• I support state's rights, but am interested in how this will effect the small businesses in the state. I'm not much for mandates like this.

    QuinnMae

    Answer by QuinnMae at 12:46 PM on Jul. 11, 2011

  • I support state's rights, but am interested in how this will effect the small businesses in the state. I'm not much for mandates like this.


    Yea, Small businesses are the ones who do the majority of new hires in the US.. When a state takes it upon themselves to mandate companies, I just don't see HOW they see this as helping job growth.  Many small business trade groups have released slow hiring numbers.  One reason, some business owners/mgrs have said~health care costs... Now, add 'sick days' to the list of mandates~ Economics 101 tells us the predictable outcome is ~limiting hours of existing employees, less growth, lower pay, and higher consumer costs....  Add this to the reason why more US jobs go overseas....  Lower labor costs can do that, don't ya know...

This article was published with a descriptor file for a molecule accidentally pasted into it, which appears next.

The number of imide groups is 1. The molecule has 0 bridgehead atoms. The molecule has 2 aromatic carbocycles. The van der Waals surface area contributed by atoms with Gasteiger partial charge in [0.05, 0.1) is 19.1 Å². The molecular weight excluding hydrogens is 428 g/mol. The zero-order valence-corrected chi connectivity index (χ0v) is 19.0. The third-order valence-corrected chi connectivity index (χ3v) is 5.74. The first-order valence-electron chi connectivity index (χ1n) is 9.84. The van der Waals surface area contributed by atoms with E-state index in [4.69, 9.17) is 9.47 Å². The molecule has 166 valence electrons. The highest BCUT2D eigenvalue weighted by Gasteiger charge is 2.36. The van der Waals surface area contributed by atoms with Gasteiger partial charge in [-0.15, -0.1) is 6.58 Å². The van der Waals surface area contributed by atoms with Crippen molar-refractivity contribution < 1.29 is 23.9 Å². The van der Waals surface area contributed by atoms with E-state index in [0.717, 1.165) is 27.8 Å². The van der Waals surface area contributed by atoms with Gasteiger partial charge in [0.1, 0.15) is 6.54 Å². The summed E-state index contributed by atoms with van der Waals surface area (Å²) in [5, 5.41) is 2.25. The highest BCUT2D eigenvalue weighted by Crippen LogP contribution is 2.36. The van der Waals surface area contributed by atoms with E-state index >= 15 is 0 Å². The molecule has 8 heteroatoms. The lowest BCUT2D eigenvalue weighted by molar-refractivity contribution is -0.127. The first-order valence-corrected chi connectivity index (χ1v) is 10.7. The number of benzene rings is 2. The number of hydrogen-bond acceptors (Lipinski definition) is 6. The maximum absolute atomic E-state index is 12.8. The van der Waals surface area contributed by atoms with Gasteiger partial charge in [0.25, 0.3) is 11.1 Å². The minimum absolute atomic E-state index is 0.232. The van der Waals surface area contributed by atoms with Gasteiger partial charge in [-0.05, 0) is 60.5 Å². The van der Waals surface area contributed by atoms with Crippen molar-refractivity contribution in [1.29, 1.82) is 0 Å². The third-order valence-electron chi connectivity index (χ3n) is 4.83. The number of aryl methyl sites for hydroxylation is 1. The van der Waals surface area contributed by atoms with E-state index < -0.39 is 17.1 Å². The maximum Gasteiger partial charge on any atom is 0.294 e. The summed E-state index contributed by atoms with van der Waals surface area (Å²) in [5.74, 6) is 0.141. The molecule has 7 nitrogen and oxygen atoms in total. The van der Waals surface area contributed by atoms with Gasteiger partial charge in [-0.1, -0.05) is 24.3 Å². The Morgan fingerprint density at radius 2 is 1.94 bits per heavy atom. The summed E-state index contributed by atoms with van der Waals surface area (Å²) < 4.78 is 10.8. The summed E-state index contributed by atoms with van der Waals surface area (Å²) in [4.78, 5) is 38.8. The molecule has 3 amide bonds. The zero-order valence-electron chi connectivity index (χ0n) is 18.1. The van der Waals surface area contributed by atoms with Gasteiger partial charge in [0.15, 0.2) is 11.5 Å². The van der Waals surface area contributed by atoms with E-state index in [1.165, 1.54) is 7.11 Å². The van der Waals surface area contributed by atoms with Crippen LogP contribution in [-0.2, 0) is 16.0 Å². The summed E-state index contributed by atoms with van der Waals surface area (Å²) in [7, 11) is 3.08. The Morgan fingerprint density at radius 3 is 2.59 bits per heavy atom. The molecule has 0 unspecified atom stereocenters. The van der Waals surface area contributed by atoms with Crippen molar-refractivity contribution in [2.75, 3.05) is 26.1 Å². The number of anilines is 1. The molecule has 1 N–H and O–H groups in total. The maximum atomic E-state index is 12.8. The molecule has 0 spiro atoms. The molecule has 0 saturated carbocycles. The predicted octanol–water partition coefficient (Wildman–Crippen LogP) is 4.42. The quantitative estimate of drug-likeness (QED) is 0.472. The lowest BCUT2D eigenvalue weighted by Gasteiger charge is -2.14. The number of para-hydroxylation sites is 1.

grlygrlz2

    Answer by grlygrlz2 at 12:58 PM on Jul. 11, 2011

  • I was a single mom and I waited tables for years. I had bosses who would fire you or seriously reduce your weekly hours if you called in sick. I also lost a couple of jobs because I was expected to either find a replacement or work that day. I'm sick, throwing up my guts, had a headache, the flu, a cold...didn't matter. How many germs do you think I 'shared' with all my coworkers and paying customers? What would you rather?

    meooma

    Answer by meooma at 12:59 PM on Jul. 11, 2011

  • Everywhere I have worked since the 1960's had paid sick days. I don't see what is wrong with it. I rarely took sick days---I suppose I was sreading germs when I went to work---but I just didn't use my sick days. I feel sorry for Moms with kids and anyone who does NEED the paid sick days though. There are a few who abuse it and just take a day off to have fun....but its not that common.ANyway, not where I worked. We cared about our jobs and wanted to show up.
    minnesotanice

    Answer by minnesotanice at 1:00 PM on Jul. 11, 2011

  • All people need paid sick days. I know that money has to come from somewhere but we are going to decrease public health if the entire working class has no paid sick days. If they vote it down, wouldn't it be more likely for any nonunion worker to lose their rights to paid sick days?
    AmaliaD

    Answer by AmaliaD at 1:08 PM on Jul. 11, 2011